Again a lot of misunderstanding arose from the very beginning regarding whether civil servants could or could not change the out-patient facilities from time to time in accordance with their convenience. Both the Fund and the service providers sought to clarify this to the clients and this information has been availed to the media so that the public can be enlightened from facts rather than from fiction.

What needs to be made quite clear is that each service provider was to be given a lump sum of money to cover a lump number of clients agreed ahead of time between the Fund and the service providers.

Any over payment by the NHIF or any false claims by the service providers would, of course, constitute offense. These are the issues that the Caretaker Board will have to look into and clarify to Kenyans.

As the minister in charge of policy guidelines to all state corporations under me, I have sought during the short period of implementing the scheme to ensure that it succeeds since our goal is to give all Kenyans comprehensive social health cover. The Fund has sought to address these issues of implementation as they arose.

Both my Permanent Secretary and the Director of Medical Services sit on the Board of the NHIF, and both have been diligent in attending Board meetings. Since the DMS is the Registrar of the Medical Practitioners and Dentists Board which licenses health practitioners and facilities, I believe he has done his best to guide the Board in terms of quality assurance among the service providers for this scheme.

I have been extremely disturbed by allegations that I influenced the choice of service providers. This could not have happened since I was not at the Ministry at that time. In any case, procurement procedures in government are now very clear and there are competent government institutions that should oversee these procedures in every ministry.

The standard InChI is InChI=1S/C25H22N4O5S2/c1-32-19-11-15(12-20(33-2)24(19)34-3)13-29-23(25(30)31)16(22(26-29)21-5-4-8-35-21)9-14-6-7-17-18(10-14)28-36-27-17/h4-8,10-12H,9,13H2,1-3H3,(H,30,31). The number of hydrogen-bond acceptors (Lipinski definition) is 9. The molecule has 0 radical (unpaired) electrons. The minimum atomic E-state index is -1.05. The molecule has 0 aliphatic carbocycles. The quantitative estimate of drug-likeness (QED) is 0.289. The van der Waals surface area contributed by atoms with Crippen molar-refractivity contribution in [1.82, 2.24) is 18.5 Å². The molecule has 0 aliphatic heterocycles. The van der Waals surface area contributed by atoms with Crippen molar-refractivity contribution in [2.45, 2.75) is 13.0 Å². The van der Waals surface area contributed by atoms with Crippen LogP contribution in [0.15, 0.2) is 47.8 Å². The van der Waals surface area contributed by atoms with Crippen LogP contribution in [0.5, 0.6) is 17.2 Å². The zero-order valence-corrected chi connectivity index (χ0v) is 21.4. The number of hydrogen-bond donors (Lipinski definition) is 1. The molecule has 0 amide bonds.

Let it be noted that at the time the Ministry of Public Service brought in the NHIF to implement this scheme, I was away in the US for my health review. By the time I came back on 6th of January, 2012, the scheme had already been rolled out. My colleague Hon. Dalmas Otieno, Minister for Public Service was then acting as Minister for Medical Services and did a good job running both dockets at that time. I supported his initiative and took over where he left on my return.

In William Shakespeare's play "Julius Caesar", the ordinary citizens of Rome got very angry when their ruler, Julius Caesar, was assassinated by some conspirators. They therefore organized to move around in town looking for the assassins so as to deal with them. When they met a man called Cina, they asked him whether he had any notion who the assassins were. He denied but the mob insisted that he had to be in the know otherwise he had no reason to be walking about in town at that hour of the night. On protesting that he was only a poet he could not be associated with assassins, the mob decided to lynch him for his bad verses anyway.

in like manner, I have seen sections of the press calling for my resignation because I must have aided and abetted wrong doings at the Fund over this scheme whatever the facts show. Some have even gone as far as saying that time has come "to deal with me anyway" due to other positions I hold in public life. I would not like to face the fate of Cina the poet; it is neither just nor fair.

Finally I would like to appeal to Kenyans to understand that this civil servants scheme is different from the normal health insurance cover that NHIF has been giving since 1966 for in-patient care for all contributors. That scheme continues separately from this particular one. Its membership, according to the current Economic Survey, has increased tremendously over the last two years. Meaning that Kenyans are becoming more aware of its advantages. Makurueini Constituency leads all constituencies in the number of residents rolled as contributors to the NHIF.

Over the last three years, we have been working on giving contributors both in- patient and out- patient health cover. This requires increasing the rates which were last revised 20 years ago. As soon as we can end the controversy over these revisions, the rest of Kenyans will get the kind of cover the civil servants are now getting.

Members of Parliament know how urgently we need a universal health care coverage in this country. We have carried out A Strategic Management Audit by the International Finance Corporation (IFC) and Delloitte which has shown that NHIF can role out such a service while undertaking certain management reforms to-day.

The feed back that we get is that civil servants are very happy with this scheme. They would like all problems sorted out so that Kenyans can all move together towards universal health coverage. END